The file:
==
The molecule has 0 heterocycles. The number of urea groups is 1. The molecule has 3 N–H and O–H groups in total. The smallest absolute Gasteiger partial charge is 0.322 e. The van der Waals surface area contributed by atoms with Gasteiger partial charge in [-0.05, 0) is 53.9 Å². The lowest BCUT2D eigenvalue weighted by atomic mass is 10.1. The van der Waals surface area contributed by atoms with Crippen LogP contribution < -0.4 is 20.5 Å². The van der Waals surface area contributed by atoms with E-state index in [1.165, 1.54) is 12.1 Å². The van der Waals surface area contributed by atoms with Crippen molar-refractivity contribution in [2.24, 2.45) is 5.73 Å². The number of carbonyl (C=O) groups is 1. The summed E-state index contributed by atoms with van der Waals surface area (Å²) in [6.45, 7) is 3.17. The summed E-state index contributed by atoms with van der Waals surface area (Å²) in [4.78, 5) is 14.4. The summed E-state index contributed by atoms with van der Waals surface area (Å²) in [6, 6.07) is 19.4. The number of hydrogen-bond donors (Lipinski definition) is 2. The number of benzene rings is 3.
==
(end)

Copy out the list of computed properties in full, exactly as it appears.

The molecule has 0 heterocycles. The number of urea groups is 1. The molecule has 3 N–H and O–H groups in total. The smallest absolute Gasteiger partial charge is 0.322 e. The van der Waals surface area contributed by atoms with Gasteiger partial charge in [-0.05, 0) is 53.9 Å². The lowest BCUT2D eigenvalue weighted by atomic mass is 10.1. The van der Waals surface area contributed by atoms with Crippen LogP contribution < -0.4 is 20.5 Å². The van der Waals surface area contributed by atoms with E-state index in [1.165, 1.54) is 12.1 Å². The van der Waals surface area contributed by atoms with Crippen molar-refractivity contribution in [2.24, 2.45) is 5.73 Å². The number of carbonyl (C=O) groups is 1. The summed E-state index contributed by atoms with van der Waals surface area (Å²) in [6.45, 7) is 3.17. The summed E-state index contributed by atoms with van der Waals surface area (Å²) in [4.78, 5) is 14.4. The summed E-state index contributed by atoms with van der Waals surface area (Å²) in [6, 6.07) is 19.4. The number of hydrogen-bond donors (Lipinski definition) is 2. The number of benzene rings is 3.